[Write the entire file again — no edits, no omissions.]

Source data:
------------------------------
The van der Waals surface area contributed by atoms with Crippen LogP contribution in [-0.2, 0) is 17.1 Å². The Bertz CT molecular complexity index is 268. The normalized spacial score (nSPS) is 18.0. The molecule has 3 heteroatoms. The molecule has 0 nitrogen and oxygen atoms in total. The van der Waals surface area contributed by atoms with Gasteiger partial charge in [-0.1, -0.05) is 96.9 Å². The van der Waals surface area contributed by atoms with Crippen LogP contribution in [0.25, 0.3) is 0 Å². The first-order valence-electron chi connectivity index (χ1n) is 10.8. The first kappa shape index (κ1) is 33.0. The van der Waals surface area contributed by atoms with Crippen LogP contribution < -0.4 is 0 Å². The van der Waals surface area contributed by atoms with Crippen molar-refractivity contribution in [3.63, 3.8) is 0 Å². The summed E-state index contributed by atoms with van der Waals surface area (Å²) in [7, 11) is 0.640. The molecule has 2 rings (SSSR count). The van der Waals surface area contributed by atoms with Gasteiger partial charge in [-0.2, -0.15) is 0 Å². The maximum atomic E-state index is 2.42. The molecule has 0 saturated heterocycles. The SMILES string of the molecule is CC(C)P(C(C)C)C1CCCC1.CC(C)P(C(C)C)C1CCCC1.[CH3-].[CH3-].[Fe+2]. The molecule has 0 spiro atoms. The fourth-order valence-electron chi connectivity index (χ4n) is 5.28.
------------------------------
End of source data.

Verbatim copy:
The van der Waals surface area contributed by atoms with Crippen LogP contribution in [-0.2, 0) is 17.1 Å². The Bertz CT molecular complexity index is 268. The normalized spacial score (nSPS) is 18.0. The molecule has 3 heteroatoms. The molecule has 0 nitrogen and oxygen atoms in total. The van der Waals surface area contributed by atoms with Gasteiger partial charge in [-0.1, -0.05) is 96.9 Å². The van der Waals surface area contributed by atoms with Crippen LogP contribution in [0.25, 0.3) is 0 Å². The first-order valence-electron chi connectivity index (χ1n) is 10.8. The first kappa shape index (κ1) is 33.0. The van der Waals surface area contributed by atoms with Crippen LogP contribution < -0.4 is 0 Å². The van der Waals surface area contributed by atoms with Crippen molar-refractivity contribution in [3.63, 3.8) is 0 Å². The summed E-state index contributed by atoms with van der Waals surface area (Å²) in [7, 11) is 0.640. The molecule has 2 rings (SSSR count). The van der Waals surface area contributed by atoms with Gasteiger partial charge in [-0.2, -0.15) is 0 Å². The maximum atomic E-state index is 2.42. The molecule has 0 saturated heterocycles. The SMILES string of the molecule is CC(C)P(C(C)C)C1CCCC1.CC(C)P(C(C)C)C1CCCC1.[CH3-].[CH3-].[Fe+2]. The molecule has 0 spiro atoms. The fourth-order valence-electron chi connectivity index (χ4n) is 5.28.